Cliff Cultee, Lummi Nation fisherman, cleans a sea cucumber. Tribes had a record sea cucumber harvest this year.

LUMMI NATION – It’s been a good season for tribal dive fishermen.

This year, tribes reached the harvest goal of more than 300,000 pounds of sea cucumbers in the San Juan Islands for the first time since a 1995 court ruling that upheld their treaty shellfish harvest rights.

For the Lummi Nation, the sea cucumber harvest provides some relief from the impact of having salmon fisheries closed because of declining runs.

The Lummi Nation’s schelangen, or “way of life,” has always centered around the natural resources of the sea. The harvest of fish, shellfish and other ocean-dwelling creatures not only is an important part of tribal members’ income, but also their culture.

“Crab, prawn and salmon seasons are short, so dive fisheries are a more stable source of income for Lummi tribal members,” said Cliff Cultee, a fisherman, tribal councilman and member of the Lummi Fisheries Commission.

It has taken some time for Lummi to develop the skills and obtain the equipment to participate fully in the dive fisheries.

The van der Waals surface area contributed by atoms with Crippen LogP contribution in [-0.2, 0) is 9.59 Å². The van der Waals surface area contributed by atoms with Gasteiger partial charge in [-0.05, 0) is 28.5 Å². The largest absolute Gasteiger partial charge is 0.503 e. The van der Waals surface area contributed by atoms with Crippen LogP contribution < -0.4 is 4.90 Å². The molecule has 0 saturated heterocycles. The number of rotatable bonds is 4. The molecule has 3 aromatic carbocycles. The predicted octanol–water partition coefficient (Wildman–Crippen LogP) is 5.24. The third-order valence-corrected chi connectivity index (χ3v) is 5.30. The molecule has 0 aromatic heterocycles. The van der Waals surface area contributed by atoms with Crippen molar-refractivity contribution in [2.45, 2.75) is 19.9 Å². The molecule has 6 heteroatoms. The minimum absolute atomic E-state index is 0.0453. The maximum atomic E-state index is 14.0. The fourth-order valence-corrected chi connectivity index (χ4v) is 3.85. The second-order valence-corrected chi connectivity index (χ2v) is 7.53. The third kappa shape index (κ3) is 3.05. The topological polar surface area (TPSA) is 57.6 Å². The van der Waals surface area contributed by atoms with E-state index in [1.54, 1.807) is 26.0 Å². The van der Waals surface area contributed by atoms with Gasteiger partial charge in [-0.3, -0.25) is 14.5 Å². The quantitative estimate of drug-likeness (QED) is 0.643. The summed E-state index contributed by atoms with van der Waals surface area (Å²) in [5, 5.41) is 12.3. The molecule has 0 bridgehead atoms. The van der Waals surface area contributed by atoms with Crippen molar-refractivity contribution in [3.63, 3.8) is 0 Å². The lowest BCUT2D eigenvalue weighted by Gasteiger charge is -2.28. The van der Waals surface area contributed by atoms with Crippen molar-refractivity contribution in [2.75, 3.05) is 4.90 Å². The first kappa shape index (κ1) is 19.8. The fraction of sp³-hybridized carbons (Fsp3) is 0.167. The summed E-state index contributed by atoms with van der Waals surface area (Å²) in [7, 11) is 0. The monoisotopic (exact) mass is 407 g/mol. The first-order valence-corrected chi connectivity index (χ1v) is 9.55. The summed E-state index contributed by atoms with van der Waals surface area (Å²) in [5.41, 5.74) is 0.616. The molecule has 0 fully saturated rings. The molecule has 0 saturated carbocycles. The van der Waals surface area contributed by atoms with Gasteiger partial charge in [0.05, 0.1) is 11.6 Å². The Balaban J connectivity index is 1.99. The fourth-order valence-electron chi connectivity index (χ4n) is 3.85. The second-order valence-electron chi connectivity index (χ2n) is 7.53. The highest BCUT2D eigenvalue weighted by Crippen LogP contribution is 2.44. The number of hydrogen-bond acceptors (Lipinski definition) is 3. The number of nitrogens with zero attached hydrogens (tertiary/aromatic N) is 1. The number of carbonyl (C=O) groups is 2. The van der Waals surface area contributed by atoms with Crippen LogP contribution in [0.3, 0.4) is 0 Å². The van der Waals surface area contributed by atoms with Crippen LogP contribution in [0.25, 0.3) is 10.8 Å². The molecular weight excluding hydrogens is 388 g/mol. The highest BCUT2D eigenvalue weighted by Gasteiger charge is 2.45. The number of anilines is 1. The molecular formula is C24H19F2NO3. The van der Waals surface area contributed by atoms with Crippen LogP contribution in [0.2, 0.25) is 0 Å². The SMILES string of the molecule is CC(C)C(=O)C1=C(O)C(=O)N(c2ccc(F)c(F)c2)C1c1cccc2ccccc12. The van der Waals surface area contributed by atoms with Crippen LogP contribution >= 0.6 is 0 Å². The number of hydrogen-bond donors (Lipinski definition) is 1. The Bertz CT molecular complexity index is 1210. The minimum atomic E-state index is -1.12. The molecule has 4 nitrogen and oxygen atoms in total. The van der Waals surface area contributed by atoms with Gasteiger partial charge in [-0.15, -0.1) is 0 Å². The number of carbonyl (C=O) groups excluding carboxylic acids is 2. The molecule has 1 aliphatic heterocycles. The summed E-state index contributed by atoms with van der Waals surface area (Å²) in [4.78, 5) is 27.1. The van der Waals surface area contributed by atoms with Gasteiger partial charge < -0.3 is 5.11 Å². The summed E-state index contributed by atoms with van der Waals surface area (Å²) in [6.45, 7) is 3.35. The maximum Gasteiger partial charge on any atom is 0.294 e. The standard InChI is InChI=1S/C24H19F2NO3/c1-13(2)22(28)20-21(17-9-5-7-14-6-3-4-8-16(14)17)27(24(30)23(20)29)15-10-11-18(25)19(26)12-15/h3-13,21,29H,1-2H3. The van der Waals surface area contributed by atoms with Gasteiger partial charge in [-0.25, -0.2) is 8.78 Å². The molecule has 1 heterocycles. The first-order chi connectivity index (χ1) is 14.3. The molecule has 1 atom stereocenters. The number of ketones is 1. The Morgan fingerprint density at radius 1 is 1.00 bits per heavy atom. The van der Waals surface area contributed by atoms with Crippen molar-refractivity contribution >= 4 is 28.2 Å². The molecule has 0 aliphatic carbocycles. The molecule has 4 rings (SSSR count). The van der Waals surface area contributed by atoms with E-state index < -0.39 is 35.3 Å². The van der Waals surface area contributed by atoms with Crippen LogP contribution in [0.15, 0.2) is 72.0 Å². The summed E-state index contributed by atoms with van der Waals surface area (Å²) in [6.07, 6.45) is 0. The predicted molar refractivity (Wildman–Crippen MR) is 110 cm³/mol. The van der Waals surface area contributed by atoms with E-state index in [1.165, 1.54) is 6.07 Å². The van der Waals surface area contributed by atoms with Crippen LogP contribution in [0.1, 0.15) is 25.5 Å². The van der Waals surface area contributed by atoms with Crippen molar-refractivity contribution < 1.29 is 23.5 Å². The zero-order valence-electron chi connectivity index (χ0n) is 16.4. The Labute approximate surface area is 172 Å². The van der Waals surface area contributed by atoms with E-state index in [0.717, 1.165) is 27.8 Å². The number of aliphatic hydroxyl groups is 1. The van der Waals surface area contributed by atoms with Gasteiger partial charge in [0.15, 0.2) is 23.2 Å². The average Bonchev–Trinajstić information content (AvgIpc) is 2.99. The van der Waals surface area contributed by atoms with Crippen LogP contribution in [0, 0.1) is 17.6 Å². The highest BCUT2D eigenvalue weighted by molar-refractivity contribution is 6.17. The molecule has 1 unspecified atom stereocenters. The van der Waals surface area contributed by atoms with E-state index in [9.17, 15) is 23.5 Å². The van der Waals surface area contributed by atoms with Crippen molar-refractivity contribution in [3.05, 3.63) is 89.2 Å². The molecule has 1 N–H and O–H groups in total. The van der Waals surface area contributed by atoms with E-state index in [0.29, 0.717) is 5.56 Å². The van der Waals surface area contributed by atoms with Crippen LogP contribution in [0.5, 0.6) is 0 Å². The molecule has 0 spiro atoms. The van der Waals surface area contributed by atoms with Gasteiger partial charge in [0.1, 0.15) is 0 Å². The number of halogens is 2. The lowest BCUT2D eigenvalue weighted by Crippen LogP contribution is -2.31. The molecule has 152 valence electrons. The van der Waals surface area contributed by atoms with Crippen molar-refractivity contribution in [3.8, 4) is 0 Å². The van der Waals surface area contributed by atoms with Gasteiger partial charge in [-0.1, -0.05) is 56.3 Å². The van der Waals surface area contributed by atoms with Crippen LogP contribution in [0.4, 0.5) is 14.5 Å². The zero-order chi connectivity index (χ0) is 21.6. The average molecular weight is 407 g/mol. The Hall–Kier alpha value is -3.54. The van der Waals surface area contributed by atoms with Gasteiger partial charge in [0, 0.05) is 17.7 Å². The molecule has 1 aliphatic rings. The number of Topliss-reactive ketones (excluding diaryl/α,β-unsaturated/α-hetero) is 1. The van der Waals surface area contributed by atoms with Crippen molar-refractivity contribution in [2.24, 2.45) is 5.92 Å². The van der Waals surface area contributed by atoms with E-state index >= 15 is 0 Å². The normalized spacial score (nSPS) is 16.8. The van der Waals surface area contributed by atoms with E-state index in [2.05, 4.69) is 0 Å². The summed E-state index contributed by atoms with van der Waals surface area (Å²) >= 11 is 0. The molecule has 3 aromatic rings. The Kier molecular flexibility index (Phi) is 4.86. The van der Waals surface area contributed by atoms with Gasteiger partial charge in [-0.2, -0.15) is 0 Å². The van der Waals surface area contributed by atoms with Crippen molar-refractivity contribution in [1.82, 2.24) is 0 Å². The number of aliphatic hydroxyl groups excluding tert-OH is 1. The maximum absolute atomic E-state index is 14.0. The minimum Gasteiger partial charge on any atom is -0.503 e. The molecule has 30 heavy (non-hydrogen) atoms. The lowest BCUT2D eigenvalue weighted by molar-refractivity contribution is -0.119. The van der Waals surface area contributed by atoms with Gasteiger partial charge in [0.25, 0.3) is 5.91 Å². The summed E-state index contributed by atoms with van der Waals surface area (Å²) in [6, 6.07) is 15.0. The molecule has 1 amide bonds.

Sea cucumbers harvested by tribal members are predominantly exported to Asia, where they are a delicacy.  Known as “namako” in Japan, sea cucumbers are related to starfish and sea urchins, and occupy a niche in the Japanese culture.

Tribes thought they might have to close the fishery early because of strong markets and an increased number of divers. The harvest limit had been set artificially low in recent agreements as a precautionary matter in the absence of specific information on sustainable harvest levels.

“We do need to safeguard the population, but there’s not a lot of knowledge about how sea cucumbers age or repopulate,” said Elden Hillaire, chairman of the Lummi Fisheries Commission. “We’ve been giving back to the resource by not harvesting our entire quota all these years.”

The Lummi Nation has more than 500 fishermen, and 18 of those are registered dive fishermen.

“Our whole fleet is diversified into a lot of different fisheries,” Hillaire said. “We’ve seen crab fishermen try out dive fisheries and stick with it.”

For more information, contact: Alan Chapman, Lummi Nation, 360-384-2267 or alanc@lummi-nsn.gov; Kari Neumeyer, NWIFC, 360-424-8226 or kneumeyer@nwifc.org.